What Hospitals Think Of The GOP Health Care Plans Tom Nickels of the American Hospital Association talks with Rachel Martin about the showdown over repealing the Affordable Care Act.
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What Hospitals Think Of The GOP Health Care Plans

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What Hospitals Think Of The GOP Health Care Plans

What Hospitals Think Of The GOP Health Care Plans

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RACHEL MARTIN, HOST:

For the third day in a row, lawmakers will take to the Senate floor and cast votes for a plan to fix the country's health care system. The Senate has already rejected some of the proposals on the table. But Republican leaders now appear to be focusing on what they're calling a, quote, "skinny repeal." This is something that would roll back parts of the Affordable Care Act that are the most unpopular. We're going to get one perspective from the health care industry itself. Tom Nickels is the executive vice president of the American Hospital Association. He joins us now. Thanks so much for being with us, Mr. Nickels.

TOM NICKELS: Glad to be here.

MARTIN: I imagine this perpetual ambiguity over health care is making your life rather stressful these days?

NICKELS: These are busy times for sure. And things keep changing by the day. Things changed last night. And I'm sure they'll be different tomorrow than they are today.

MARTIN: You represent thousands of hospitals. What's on the line for those facilities that you represent?

NICKELS: Well, I think the most important thing for us and for my members is coverage, coverage of individuals under Medicare, coverage of individuals who purchase insurance on the markets. And that's what we've been completely focused on. And we'll keep being focused on it until this is over.

MARTIN: Is there anything about this, quote, "skinny repeal" idea that you like?

NICKELS: Well, looking at it on the merits, there are parts that we like. For example, they get rid of the Medicaid cuts, you know, in excess of $700 billion in cuts to the Medicaid program. And they don't roll back the expansion of the program. That's a positive move. On subsidies, they don't reduce the subsidies, practically $400 billion in the underlying bill. They don't do that either. So that's a plus and a recognition, I think, that those are not policies that can pass the Senate.

However, there are also some downsides to it, which is the elimination of the individual mandate. And what will that do to the marketplace? Will it destabilize? And how many more people will lose their coverage? The other concern, of course, is we can look at the bill on the merits. That's one thing. But also, what is this in terms of a political move? This is potentially - and I think Senator Corker talked about this pretty publicly yesterday. This is potentially just an effort to get something passed to get to a conference with the House. And we have real, serious problems with the House bill.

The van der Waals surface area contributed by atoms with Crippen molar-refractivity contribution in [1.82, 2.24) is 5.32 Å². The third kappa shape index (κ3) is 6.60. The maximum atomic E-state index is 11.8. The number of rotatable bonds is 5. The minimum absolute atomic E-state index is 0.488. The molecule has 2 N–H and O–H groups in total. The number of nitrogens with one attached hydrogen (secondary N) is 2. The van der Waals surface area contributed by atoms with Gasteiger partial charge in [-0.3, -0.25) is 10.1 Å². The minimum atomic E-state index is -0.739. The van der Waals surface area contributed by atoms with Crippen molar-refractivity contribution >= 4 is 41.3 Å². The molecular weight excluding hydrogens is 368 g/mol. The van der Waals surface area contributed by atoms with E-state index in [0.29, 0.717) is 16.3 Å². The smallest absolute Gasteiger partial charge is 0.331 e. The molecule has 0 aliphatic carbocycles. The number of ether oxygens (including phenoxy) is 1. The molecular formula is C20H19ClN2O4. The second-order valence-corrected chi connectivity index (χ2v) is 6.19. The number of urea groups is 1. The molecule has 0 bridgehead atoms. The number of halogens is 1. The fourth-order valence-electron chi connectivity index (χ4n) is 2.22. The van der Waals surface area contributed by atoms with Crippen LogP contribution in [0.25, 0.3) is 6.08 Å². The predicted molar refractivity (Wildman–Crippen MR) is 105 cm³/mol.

MARTIN: So talk about those. What is the most egregious part of the House bill, as you see it?

NICKELS: Well, I think the most egregious part is Medicaid. And in two parts, one is, again, it rolls back the expansion of the Medicaid program, beginning on January 1st of 2020. And secondly, it completely restructures the Medicaid program into a per capita cap arrangement. And it's not so much that arrangement but the dollars that come out of the program in excess of $800 billion under the House bill. And to us, that is just untenable. And it will do significant harm to people who really need that coverage.

MARTIN: We have seen an effort for a wholesale repeal of the Affordable Care Act. That didn't work. But if the substance of the Affordable Care Act or at least a significant part of it, the individual mandate goes away through something like a skinny repeal vote, what would be the consequences? I mean, that lowers the number of people who are paying into the system.

NICKELS: Right. So I think you could look at two consequences right out of the box. The first is - and the Congressional Budget Office has said this - that potentially as many as 15 million people could drop coverage. Now, again, we'll need to see the CBO - a new number from them to know that for sure. This is a two-year-old piece of data. But that's the first problem. The second thing is what does it do to the market?

MARTIN: Yeah.

NICKELS: Because the whole notion is to have people, healthy people, sick people in between, all need to be in. And this could potentially really disrupt the market.

MARTIN: Tom Nickels, he's executive vice president of the American Hospital Association. Thanks so much for your time this morning.

NICKELS: Thank you.

(SOUNDBITE OF CHRISTIAN SCOTT ATUNDE ADJUAH'S "RULER REBEL")

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